Break the data matrix. Explore what Redis has to offer.
Sorted Sets (ZSETs), beyond ranking by score, have an interesting property that can be leveraged to create a roughly alphabetic sorting mechanism. This property is that members of the same score can be returned in lexicographic order with bounds. Let’s take the following data:
> ZADD animal-list 0 bison 0 boa 0 dog 0 emu 0 falcon 0 alligator 0 chipmunk
The command above adds some animals to a key animal-list. Each member always the same score (0). Running the ZRANGE command with arguments 0 (representing the first item) and -1 (which represents the “last” member by score), we’ll see a curious order:
> ZRANGE animal-list 0 -1 1) "alligator" 2) "bison" 3) "boa" 4) "chipmunk" 5) "dog" 6) "emu" 7) "falcon"
Despite the items being entered in a non-alphabetical order, the items are returned properly sorted alphabetically. This sort order is actually a result of string comparisons being done on a binary-safe, byte-by-byte basis. This means that ASCII characters will be returned in proper English alphabetical sorting order. This has a few of implications:
Redis also provides some advanced features to further narrow lexicographic searches. As an example, let’s say we want to return the animals starting with ‘b’ and ending with ‘e’. We can use the this command:
> ZRANGEBYLEX animal-list [b (f 1) "bison" 2) "boa" 3) "chipmunk" 4) "dog" 5) "emu"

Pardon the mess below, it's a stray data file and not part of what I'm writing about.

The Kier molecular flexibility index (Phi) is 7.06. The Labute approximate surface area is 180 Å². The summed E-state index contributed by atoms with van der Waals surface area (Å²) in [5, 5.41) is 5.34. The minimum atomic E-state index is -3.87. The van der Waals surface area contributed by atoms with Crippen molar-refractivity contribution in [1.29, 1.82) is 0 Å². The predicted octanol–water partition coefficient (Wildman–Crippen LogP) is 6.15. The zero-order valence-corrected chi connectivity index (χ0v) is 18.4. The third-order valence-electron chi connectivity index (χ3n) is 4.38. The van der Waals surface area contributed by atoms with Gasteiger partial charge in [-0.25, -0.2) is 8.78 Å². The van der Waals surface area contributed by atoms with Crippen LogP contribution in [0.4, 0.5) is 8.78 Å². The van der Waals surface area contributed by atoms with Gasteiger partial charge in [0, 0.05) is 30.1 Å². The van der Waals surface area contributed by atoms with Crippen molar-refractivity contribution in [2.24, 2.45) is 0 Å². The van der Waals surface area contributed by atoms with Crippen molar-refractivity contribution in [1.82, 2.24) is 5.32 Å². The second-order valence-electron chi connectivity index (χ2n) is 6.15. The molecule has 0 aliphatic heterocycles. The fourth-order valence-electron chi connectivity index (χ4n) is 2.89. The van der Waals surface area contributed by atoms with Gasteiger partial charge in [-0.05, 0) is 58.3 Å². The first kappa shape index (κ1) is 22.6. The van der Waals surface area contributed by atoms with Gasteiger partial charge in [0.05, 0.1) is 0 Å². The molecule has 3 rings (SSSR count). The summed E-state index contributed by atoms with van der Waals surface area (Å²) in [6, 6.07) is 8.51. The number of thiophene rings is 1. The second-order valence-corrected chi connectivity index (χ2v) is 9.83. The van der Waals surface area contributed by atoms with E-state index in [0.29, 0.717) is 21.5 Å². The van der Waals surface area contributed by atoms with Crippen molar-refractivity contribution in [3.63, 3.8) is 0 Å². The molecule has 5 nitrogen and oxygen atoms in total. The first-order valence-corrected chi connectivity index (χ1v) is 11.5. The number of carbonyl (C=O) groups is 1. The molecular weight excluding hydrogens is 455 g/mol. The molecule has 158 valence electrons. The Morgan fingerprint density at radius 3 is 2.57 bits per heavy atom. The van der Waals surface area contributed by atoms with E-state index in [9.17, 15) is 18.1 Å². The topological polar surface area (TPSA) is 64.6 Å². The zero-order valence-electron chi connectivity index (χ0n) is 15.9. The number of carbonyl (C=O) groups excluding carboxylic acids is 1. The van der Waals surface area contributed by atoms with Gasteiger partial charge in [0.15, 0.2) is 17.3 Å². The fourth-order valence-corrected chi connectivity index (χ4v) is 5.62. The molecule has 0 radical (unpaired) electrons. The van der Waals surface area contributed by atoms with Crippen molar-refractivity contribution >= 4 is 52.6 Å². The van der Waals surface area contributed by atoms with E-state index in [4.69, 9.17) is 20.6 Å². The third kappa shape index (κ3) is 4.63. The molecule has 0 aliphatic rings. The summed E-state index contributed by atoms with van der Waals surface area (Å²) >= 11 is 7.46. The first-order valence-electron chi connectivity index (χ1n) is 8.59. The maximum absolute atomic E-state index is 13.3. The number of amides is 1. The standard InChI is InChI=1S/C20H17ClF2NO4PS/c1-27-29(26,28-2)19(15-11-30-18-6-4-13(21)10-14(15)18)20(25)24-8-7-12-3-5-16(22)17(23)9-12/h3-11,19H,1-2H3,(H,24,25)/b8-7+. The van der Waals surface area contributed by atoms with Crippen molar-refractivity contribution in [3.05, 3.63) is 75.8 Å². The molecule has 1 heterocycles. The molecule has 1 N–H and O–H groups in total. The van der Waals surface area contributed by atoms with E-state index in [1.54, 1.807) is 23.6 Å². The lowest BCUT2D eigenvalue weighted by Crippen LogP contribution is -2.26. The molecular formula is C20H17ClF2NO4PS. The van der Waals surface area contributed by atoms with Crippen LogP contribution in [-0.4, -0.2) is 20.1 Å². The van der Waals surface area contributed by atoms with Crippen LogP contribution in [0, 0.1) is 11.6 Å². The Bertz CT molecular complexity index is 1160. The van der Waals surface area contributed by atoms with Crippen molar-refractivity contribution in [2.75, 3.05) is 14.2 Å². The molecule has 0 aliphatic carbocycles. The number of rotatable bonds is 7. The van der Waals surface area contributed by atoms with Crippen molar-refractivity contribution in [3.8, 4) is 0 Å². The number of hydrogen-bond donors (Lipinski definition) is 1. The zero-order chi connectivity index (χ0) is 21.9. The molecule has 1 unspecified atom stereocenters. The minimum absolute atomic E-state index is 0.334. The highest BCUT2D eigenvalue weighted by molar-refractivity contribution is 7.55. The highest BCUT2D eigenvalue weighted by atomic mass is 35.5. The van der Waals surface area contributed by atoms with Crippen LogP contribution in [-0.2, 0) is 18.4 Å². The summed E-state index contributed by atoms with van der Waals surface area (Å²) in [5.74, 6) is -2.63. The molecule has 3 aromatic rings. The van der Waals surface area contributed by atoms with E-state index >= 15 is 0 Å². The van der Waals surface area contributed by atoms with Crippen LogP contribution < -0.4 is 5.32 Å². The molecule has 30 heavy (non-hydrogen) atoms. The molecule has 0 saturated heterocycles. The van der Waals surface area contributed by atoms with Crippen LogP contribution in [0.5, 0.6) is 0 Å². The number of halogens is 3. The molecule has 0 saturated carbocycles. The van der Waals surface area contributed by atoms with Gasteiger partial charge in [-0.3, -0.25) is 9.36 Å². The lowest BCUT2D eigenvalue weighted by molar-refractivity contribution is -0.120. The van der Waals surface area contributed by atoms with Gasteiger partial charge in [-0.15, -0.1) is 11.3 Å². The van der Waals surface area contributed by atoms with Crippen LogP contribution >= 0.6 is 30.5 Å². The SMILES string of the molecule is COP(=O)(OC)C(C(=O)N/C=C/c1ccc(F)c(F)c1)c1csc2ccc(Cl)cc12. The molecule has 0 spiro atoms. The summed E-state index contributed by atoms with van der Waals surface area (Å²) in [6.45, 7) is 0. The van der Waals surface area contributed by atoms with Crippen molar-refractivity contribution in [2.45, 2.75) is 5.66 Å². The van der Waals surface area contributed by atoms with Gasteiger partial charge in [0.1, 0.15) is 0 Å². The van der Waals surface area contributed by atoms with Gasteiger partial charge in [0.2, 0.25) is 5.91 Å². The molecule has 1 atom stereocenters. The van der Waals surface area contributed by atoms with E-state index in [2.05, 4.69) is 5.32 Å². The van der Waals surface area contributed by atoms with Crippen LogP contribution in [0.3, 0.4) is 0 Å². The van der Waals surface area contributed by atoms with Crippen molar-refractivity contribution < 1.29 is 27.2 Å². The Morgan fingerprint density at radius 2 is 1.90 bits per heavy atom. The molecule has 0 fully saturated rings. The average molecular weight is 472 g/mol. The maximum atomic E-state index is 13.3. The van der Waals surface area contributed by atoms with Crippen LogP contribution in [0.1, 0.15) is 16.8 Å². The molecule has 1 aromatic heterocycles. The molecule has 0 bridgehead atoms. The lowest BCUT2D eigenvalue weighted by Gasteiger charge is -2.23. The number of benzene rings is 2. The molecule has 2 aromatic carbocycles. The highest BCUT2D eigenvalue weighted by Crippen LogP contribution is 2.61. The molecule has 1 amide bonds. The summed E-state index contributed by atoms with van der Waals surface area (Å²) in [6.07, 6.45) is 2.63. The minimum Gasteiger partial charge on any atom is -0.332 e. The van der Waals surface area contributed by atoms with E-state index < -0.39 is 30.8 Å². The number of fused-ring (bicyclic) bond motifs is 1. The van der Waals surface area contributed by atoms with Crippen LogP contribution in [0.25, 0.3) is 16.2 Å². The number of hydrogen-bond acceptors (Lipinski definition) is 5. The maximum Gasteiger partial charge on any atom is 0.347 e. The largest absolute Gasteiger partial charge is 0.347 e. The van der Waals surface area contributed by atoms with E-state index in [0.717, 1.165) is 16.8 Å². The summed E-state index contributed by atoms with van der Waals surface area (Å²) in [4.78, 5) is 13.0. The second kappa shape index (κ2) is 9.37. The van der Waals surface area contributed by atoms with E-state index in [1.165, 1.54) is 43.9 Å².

The argument (f might be slightly surprising. This is an important point—because Redis has no notion of actually understanding alphabetic letters, this means that we have to consider that anything starting with an e will always be sorted before anything starting with an f, regardless of subsequent letters. The other items of note are that a square bracket represents inclusive search while the paren represents exclusive search. In our case, if we had a member of b, it would be included in the list, while f would not given this the above command. If you wanted to get all items past a certain point you would use the hex encoding of the last character (255 or 0xFF):
> ZRANGEBYLEX animal-list [c "[xff" 1) "chipmunk" 2) "dog" 3) "emu" 4) "falcon"
This same command can also be limited to provide a paging effect. Take for example the following commands and responses:
> ZRANGEBYLEX animal-list [b (f LIMIT 0 2 1) "bison" 2) "boa" > ZRANGEBYLEX animal-list [b (f LIMIT 2 2 1) "chipmunk" 2) "dog"
The only caveat is that time complexity will continue to grow based on the offset (the first argument after LIMIT). So, if you have 1 million members and you’re trying to get the last two, as example, this requires traversal of of the all 1 million items.